31 Ways to Save Money & Eat Healthier

31 Ways to Save Money &
Eat Healthier
1. In-season produce is often less expensive: asparagus in
spring, zucchini in summer, pears in fall, and leafy greens
in winter.
2. Investigate a farmers’ market. Local produce hasn’t
traveled long distances, so it is often in better condition and
lower priced.
3. Where available, picking your own berries and other
produce provides a good workout.
4. Growing your own herbs, vegetables, or fruits in a yard,
patio, or sunny windowsill is inexpensive and rewarding.
5. Buy only as much fresh produce as you will use in 3 or 4 days. After that, the nutritional value
decreases. Throwing away food is expensive; use overripe fruit like bananas and peaches in
6. Choose canned or frozen fruits and vegetables when fresh is expensive or unavailable, but
remember to avoid added sugar and salt. Always read food labels.
7. To prevent impulse shopping, always shop for groceries with a list.
8. Shop on a full stomach to avoid unplanned purchases or selecting convenience foods low in
9. Use coupons only for products you were planning to buy anyway. Try to combine sale items with
coupons for extra savings.
10. Try store-brand products; you may not find much difference between these and the more
expensive brand names.
11. Where bulk foods are available, choose to scoop your own grains, beans, cereal, nuts, etc. You’ll
save money by buying only what you need.
12. Buy juice as frozen concentrate instead of ready to use bottles or cartons. The nutritional content
is the same. Choose only 100% fruit juice.
13. Buy plain brown rice or other whole grains and add your own herbs and spices, instead of
prepackaged blends.
14. Purchase plain, nonfat yogurt and add your own chopped apples, dash of cinnamon, and drop of
vanilla. You’ll get less sugar for less money.
15. Instead of a gallon of ice cream, buy popsicles or ice cream sandwiches (or try soy versions).
Although individually packaged options cost more per unit, they will help you control portion
sizes and, in turn, save money.
16. Decide which convenience foods you really need. Would you rather slice mushrooms or tear your
own lettuce leaves than buy the prepackaged option? Or is the reduced preparation time well
worth a few extra dollars?
17. Consider joining a food co-op or membership store.
18. Make your own sandwiches so you can control the amount of mayonnaise and heap on more
veggies. Make sure to choose fiber-rich, whole-grain bread.
19. Keep a bottle of water with you all day long instead of buying sodas. Water has no calories,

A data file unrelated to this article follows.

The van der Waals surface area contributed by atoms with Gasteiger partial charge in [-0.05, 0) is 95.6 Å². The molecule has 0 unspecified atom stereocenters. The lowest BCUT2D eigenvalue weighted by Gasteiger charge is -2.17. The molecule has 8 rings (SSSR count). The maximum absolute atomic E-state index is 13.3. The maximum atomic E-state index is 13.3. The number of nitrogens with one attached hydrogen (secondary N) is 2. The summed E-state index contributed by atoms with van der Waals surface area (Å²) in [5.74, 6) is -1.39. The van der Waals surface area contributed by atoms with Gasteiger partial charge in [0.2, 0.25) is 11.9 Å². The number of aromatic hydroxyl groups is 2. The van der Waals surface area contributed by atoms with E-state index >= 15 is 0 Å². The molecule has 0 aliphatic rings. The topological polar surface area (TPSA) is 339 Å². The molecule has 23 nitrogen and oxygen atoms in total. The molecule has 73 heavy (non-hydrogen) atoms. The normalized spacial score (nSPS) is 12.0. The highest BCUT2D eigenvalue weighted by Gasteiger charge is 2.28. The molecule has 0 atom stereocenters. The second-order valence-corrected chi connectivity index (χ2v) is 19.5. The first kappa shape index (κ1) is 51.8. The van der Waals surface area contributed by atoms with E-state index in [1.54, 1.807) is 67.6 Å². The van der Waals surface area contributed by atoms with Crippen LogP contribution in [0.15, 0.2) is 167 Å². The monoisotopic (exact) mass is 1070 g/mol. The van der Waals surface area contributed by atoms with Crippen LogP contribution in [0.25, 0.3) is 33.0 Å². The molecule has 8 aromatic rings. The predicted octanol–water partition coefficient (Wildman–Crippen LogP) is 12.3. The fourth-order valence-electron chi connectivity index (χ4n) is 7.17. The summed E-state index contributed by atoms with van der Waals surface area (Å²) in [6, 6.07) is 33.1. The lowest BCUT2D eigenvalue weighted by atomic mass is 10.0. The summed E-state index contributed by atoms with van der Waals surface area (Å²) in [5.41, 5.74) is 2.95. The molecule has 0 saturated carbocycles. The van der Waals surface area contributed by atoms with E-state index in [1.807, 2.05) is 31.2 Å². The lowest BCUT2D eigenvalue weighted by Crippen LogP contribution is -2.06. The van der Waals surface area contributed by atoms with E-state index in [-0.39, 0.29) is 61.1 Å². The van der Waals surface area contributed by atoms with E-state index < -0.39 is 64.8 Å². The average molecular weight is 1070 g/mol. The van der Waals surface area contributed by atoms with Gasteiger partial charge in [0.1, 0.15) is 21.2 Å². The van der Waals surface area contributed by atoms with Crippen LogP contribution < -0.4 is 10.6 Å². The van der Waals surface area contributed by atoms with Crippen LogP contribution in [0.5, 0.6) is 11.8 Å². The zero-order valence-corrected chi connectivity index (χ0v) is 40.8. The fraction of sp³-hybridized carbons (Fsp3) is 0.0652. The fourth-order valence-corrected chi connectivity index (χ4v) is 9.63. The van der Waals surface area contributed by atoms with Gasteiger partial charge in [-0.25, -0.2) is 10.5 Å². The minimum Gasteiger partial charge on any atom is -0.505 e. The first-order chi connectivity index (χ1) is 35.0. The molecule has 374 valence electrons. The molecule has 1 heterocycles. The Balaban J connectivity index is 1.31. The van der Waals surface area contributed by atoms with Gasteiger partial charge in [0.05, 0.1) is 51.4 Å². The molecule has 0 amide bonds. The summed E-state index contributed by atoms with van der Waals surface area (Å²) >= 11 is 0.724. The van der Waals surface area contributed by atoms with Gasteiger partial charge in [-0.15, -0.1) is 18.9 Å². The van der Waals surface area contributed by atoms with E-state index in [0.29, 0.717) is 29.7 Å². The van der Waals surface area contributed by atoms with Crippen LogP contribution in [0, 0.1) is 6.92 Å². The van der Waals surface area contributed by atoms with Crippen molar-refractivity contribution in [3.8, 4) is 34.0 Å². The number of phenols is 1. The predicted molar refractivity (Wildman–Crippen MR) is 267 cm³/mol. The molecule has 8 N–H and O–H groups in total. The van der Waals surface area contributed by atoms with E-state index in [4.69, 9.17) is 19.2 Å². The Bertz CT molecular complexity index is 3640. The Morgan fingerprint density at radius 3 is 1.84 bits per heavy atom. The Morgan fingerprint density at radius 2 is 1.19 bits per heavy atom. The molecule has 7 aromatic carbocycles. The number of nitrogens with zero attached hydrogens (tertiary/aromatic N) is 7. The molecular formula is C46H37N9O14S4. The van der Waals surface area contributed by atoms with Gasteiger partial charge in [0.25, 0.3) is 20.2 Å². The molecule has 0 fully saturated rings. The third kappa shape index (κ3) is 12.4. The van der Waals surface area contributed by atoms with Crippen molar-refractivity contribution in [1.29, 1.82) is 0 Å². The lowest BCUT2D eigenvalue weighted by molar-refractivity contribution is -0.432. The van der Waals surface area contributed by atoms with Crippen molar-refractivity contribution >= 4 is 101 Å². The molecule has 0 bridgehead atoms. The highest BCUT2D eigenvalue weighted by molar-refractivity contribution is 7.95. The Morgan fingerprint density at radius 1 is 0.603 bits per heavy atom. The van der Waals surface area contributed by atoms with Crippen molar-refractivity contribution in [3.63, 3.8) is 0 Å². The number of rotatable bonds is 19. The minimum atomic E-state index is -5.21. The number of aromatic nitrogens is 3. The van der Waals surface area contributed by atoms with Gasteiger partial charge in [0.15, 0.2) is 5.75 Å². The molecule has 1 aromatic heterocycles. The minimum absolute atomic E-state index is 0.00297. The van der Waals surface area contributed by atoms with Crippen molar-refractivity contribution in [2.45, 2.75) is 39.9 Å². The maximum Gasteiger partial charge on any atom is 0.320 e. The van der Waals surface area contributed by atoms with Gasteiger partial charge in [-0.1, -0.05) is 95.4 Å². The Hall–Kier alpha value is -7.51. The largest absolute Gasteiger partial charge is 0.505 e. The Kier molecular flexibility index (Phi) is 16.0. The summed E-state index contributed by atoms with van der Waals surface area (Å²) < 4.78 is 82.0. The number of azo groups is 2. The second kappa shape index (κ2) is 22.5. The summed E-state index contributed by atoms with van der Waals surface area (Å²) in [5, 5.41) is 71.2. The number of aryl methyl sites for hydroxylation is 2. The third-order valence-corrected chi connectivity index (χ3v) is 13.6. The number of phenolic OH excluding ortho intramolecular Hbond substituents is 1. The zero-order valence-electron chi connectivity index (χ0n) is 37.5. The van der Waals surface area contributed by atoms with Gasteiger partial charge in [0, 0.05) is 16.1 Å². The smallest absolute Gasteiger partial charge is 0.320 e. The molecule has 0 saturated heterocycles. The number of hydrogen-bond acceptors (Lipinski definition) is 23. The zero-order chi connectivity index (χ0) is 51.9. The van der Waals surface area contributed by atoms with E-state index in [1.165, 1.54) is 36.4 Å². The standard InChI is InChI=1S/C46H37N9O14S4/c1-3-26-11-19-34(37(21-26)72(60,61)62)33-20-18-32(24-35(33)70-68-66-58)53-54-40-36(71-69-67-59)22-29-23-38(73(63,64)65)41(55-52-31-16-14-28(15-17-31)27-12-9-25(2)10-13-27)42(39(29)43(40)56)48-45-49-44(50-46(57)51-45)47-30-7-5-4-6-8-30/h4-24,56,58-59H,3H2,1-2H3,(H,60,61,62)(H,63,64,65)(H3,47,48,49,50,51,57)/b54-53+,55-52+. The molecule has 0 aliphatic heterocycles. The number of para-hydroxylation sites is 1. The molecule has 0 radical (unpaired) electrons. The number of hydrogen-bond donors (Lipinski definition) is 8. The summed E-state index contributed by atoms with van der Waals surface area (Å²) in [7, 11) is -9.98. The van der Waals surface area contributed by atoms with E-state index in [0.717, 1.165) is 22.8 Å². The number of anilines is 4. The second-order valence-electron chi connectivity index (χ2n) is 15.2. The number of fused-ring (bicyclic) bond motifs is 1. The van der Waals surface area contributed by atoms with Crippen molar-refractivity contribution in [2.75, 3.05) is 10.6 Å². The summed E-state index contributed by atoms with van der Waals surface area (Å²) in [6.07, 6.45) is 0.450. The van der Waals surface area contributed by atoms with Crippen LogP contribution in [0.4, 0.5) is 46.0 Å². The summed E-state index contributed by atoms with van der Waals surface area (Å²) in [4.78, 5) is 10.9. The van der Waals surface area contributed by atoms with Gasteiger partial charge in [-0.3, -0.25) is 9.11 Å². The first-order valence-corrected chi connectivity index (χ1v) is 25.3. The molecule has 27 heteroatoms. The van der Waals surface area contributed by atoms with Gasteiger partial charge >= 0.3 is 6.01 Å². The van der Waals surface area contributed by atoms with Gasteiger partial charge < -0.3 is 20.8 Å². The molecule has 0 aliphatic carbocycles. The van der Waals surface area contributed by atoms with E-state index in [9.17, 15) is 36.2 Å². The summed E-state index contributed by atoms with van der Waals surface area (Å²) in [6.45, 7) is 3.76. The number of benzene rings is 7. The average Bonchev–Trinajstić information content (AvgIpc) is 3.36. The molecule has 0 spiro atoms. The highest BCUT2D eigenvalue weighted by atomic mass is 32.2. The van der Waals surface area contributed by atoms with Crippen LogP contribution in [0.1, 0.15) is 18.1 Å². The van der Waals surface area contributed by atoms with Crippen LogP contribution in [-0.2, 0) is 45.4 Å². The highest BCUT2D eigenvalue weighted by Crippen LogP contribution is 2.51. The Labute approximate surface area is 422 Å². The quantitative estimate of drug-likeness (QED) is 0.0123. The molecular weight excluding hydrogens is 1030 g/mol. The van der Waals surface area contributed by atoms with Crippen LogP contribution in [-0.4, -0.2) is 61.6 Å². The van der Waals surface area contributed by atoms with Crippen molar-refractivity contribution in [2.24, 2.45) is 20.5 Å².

caffeine, or sugar. Freezing a bottle of water to take with you keeps the water cold and enjoyable
all day.
20. Bring your lunch instead of buying it. Stir-fry or veggie pasta leftovers can be quickly
microwaved. Bonus: since you won’t have to sit in a restaurant or wait in a cashier’s line, you’ll
have time for a midday walk.
21. Rather than going to the vending machine, bring snacks from home like fresh fruit salad, raisins
or other dried fruit, unsalted nuts, raw veggies, baked tortilla chips, flavored rice cakes, or
crunchy whole-grain cereal.
22. Instead of buying deli turkey by the pound, purchase whole turkey breast, roast in oven, slice into
individual portions, and freeze in zip-top bags until needed. These are perfect for quick
sandwiches or salad toppings.
23. When you purchase meat, divide it into 3-oz. servings (the size of a deck of cards) and place in
freezer-safe bags or containers. This will help control the portion sizes and encourage you to use
less meat in casseroles, stir-fry, and pasta sauces.
24. Always keep a few cans of beans on hand to use a meat substitute in various dishes.
25. Cutting down on meat leaves more money to buy a variety of veggies, even out of season. Eating
a variety of foods will make smaller portions of meat less noticeable.
26. When you’re too tired or busy to cook a full meal, don’t fall into the expensive trap of going out
to eat. Instead, make a veggie-filled sandwich or have soup and whole grain crackers.
27. Always freeze leftovers (rather than refrigerate them) unless you will definitely use them the next
28. Try making your own salad dressing with olive oil, flavored vinegar, and your favorite
29. Since baked goods freeze well, make muffins and quick breads in large quantities. Include whole
grains, shredded vegetables, and fresh or dried fruits.
30. Create your own trail mix with unsalted nuts, whole-grain cereal, pretzels, and chopped dried
fruits in place of the store-bought kind which often contains excess salt, sugar, and saturated fat.
31. Remember that eating healthy now will save you money on health costs in the future. Fill your
plate with two-thirds (or more) vegetables, fruits, whole grains, and beans and one-third (or less)
animal food.